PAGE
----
The basic definition of Apocalyptic AI (according to my understanding of this book, and any errors in explanation fall squarely on me as the reviewer) is that it is a movement that:

1. Incorporates the apocalyptic elements of Judaic/Christian theology, including:

A. A belief that there will be an irreversible event on a massive scale (global) after which nothing will ever be the same (in traditional apocalypses, the apocalypse itself; in Apocalyptic AI ideology, an event known as "the singularity")
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2 of 2 people found the following review helpful By James A. Brannan on March 11, 2013
Format: Paperback Verified Purchase
Title summarizes my thoughts on this book. I bought it from Amazon based upon the title and description alone, without being able to thumb through it. I thought it would be written in a pop-science style. Instead it was written like an academic book, which, surprise surprise, I suppose it is. Lots of "as discussed by X in Y" which proved distracting when reading in the tub or bed.

To see a review of the content, see the first 5 star review - I pretty much agree with it. This review is more focus upon the style. It's a good enough book, one that any convert to the singularity movement should read, lest they view themselves as having risen above mere superstitious beliefs like born-again Christianity or radical Islam. We haven't.

IMHO the author really should write a non-jargon pop-science version of his research, as I could easily see it being a NY Times bestseller. It would appeal to both the true believers and those opposed to the singularity movement. Given that this is an academic book, I don't think most folks will stomach the constant references. That is unfortunate, as the book has a cool message that elucidates the commonality between "that ole time religion" and "apocalyptic AI."
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1 of 1 people found the following review helpful By Simon Laub on September 8, 2014
Format: Paperback
Apocalyptic AI is the idea that we might one day upload our minds into machines or cyberspace and live forever.
This might sound very new and high tech, but apocalyptic ideas have been with us for thousands of years.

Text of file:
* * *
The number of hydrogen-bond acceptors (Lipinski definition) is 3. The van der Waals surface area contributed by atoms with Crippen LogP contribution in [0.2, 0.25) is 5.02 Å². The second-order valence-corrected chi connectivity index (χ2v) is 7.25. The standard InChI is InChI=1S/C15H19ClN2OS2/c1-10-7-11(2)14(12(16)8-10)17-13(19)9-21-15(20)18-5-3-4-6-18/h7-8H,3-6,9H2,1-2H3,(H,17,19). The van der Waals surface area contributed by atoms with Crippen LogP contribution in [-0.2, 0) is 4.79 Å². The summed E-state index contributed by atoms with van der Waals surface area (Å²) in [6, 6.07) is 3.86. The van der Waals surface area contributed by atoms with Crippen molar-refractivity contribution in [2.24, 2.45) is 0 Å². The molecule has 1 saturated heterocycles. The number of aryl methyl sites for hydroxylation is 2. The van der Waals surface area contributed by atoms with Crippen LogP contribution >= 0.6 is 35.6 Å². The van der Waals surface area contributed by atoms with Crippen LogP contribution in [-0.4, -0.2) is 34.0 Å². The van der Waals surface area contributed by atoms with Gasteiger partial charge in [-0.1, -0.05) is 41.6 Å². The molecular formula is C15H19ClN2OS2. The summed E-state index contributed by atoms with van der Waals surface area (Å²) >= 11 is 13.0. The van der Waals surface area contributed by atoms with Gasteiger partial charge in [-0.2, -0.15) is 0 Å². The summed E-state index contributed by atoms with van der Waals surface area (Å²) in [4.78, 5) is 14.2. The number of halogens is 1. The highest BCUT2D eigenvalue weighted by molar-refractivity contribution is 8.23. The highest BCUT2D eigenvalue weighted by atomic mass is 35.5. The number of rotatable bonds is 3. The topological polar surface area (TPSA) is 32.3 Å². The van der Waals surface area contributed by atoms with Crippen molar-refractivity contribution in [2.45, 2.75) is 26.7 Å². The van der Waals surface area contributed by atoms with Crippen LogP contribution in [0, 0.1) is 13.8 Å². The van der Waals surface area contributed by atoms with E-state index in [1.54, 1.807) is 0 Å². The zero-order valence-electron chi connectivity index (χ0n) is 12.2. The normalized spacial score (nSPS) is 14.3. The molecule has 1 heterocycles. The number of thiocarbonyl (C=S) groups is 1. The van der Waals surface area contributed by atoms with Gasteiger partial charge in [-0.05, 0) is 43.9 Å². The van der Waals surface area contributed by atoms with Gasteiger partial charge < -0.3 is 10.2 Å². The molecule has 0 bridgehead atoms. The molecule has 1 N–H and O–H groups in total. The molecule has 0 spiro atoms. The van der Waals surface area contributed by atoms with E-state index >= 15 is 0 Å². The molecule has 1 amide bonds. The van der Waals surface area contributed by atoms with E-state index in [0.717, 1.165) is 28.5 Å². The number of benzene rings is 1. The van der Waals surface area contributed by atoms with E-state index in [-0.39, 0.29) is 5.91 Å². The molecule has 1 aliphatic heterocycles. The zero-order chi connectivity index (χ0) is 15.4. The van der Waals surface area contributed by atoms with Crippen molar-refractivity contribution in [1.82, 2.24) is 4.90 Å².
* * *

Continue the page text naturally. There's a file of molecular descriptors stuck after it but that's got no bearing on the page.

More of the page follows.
And probably, the only new thing in Apocalyptic AI is the rephrasing of these ideas from a religious language into a technical language.
In the christian and jewish religious traditions, the apocalyptic believer, desperate to end his alienation and resolve the cosmic dualism, anticipates that God will soon rectify human problems by destroying the Earth, and replacing it with a perfect new world, where the believer will have a new perfect body.
Now, the new thing is that people can imagine a technical solution to the problems...

Certainly, Geracis brilliant book makes it abundantly clear that these religious beliefs are deeply embedded in our culture, and that it is probably not alt that surprising that we end up having visions of heaven in robotics, artificial intelligence and virtual reality that borrows a lot from these existing beliefs.
What we are like and what we hope for might not have changed that much, even as our world becomes more and more ''science fiction - like''.

In apocalyptic AI it is al very simple:
First the robots will do all of our work for us. So that we will not have to fight for basic necessities. Later we will upload our minds into robotic bodies, so that we will no longer become ill, suffer mental decline or die. Our minds will also vastly improve, and we will be able to learn all sorts of skills instantaneously.
Everyone wants wisdom and wealth, but unfortunately our health often declines before we achieve these good things. So, our bodies and brains must be changed.
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Format: Hardcover Verified Purchase
This book seemed to make a lot of assumptions that may or may not have been based in fact. It was semi-interesting but wasn't really what I was interested in. I read about 80% of it and then closed the book. However, for someone interested in the topic, it probably would hold their interest. It just wasn't for me.